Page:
Editor’s Note: This post originally ran in 2015 and has been updated. You can read the previous post here.
In 1887, this odd numbered side of Jay Street between Willoughby and Fulton streets had a row of six brownstone row houses on it. They took up all the lots on the block except for the corner lots on Willoughby and Fulton. Like much of downtown Brooklyn at this point, Jay Street was an amalgam of buildings.
The brownstones, which were built in the 1850s and 1860s when this was a fashionable residential part of town, were slowly disappearing. They were replaced by newer, taller and larger buildings; mostly stores, theaters and banks, or they were altered and used for other purposes.
Unlike today, the Victorians were not in the habit of letting a perfectly good building go to waste.
If you are astute, you can still find the remaining brownstones on our downtown streets. They are tucked away wedged between larger buildings. Many look nothing like they used to. We walk by them, unnoticed, every day.
By the 1880s, they were mostly rooming houses. Some retained their stoops and original details, while others lost their ground and parlor floors to retail spaces. The building at 385 Jay Street was renting out rooms in 1879. It was a great location for commuting to Manhattan or working downtown.
The ground floor space was retail space. In 1892, a barber was in business here. In 1900, there was a cigar store on the ground floor. At 11:30 at night, on the evening of March 30, 1900, the police raided the cigar store’s back room and busted up an illegal craps game. They arrested 28 men. It took four wagons to haul them off to the precinct.
The next morning, none of them had been bailed out. There were probably some irate family members in Brooklyn that morning.
In 1908, this building and 48 Willoughby Street, which is perpendicular to it, and shared a party wall, were bundled together as one property. 48 Willoughby is a similar former brick row house, also three stories tall.
They opened as Engelke’s Restaurant business. 48 Willoughby became Engelke’s Restaurant, and 385 Jay Street became home to Engelke’s Alt Deutsche Bier Stube, an old fashioned German pub.
The transformation of the old brownstone to a pseudo-Tudor/Germanic stucco and half-timbered beer hall took place at that time. The initials below the roofline are definitely Germanic.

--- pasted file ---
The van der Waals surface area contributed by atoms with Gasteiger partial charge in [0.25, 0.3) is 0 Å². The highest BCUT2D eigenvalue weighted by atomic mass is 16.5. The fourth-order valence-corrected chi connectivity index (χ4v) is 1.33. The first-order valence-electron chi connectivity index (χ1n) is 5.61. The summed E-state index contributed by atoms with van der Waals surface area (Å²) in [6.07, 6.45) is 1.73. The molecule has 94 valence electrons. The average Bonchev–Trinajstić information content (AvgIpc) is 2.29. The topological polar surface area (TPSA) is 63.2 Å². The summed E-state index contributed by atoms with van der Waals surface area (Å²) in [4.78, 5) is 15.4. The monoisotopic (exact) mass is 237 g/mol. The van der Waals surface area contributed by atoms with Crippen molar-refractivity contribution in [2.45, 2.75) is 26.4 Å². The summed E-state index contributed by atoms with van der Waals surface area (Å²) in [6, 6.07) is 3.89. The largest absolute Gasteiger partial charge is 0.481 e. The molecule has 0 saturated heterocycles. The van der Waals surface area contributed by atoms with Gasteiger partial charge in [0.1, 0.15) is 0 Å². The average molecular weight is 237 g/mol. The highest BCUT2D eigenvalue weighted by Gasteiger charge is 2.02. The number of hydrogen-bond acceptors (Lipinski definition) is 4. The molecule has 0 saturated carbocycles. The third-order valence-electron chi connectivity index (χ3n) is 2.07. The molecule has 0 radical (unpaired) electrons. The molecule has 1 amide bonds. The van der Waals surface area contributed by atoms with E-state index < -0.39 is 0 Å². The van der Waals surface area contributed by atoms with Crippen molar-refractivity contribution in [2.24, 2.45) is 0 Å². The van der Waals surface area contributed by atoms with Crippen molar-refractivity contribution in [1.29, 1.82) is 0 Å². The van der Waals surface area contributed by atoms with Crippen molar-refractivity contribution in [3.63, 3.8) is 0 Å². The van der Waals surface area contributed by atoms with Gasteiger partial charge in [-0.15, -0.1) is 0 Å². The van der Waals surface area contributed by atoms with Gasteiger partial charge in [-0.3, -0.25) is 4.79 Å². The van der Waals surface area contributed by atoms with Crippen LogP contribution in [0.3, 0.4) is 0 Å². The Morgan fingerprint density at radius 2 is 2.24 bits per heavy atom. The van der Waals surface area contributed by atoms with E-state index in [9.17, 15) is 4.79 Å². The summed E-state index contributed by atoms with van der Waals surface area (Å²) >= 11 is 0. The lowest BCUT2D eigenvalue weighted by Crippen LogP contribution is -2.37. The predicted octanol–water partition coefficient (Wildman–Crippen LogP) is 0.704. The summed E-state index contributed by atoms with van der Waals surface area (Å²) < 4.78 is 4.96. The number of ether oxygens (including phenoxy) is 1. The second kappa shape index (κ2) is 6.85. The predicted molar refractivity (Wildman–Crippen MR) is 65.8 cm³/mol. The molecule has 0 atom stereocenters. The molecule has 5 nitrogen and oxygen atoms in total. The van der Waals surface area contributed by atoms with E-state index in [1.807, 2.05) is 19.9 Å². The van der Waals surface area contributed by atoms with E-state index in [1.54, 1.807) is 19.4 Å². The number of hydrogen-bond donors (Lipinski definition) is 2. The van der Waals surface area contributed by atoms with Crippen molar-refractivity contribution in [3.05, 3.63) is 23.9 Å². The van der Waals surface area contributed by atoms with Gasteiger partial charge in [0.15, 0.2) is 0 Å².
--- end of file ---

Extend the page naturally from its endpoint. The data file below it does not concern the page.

The building did not look as it does now, it was much more period looking, with more timbering, leaded windows and alt detail. The ground floor and cellar housed the pub. According to the ad, the Bier Stube was a newly renovated building, designed in the “Old Dutch style,” and there was nothing like it in Brooklyn.
Mrs. Engelke had her offices here, which she opened up to the local Suffrage movement chapter. The new Woman Suffrage Organization of the Third Senatorial District first met here on November 18, 1909.
Unfortunately, as we all know, restaurants and bars do not last long in this city. Brooklynites did not flock to the Alt Deutsche Bier Stube. The buildings were sold in 1913. At that time they belonged to the estate of V. Henry Rothschild, who had been one of the original, but silent partners of Abraham & Straus. The want ads note the restaurant and rathskeller furnishings in the building.
Over the years, many other businesses and tenants occupied the building. They included the Shoe Manufacturers Bureau of Statistics and Labor, a trade union, which had offices upstairs in 1915.
In 1920, the storefront and upper floors were taken up by the Paramount Engraving Company, owned by E. A. Bartels. He specialized in society and commercial stationery, printing and engraving.
In 1927, this building was the offices of the Thomas Real Estate Company. Their advertising was refreshingly honest. They advertised themselves as “real estate hustlers.”
Eddy Brady operated a bar here in the 1930s and 40s, and in 1972, this was home to one of the few Nature Food Centers in Brooklyn.
The façade and the fenestration have changed over the years, and today the building is an odd mix of mock-Tudor (or is that Old Dutch), modern energy efficient windows, and a blah plate glass storefront. The 1980s tax photo shows a much nicer building, with great multi-paned leaded glass windows, including on the top floor, now covered over. Underneath it all? Bricks and beams dating from the 1860s.
[Photos by Susan De Vries unless noted otherwise]
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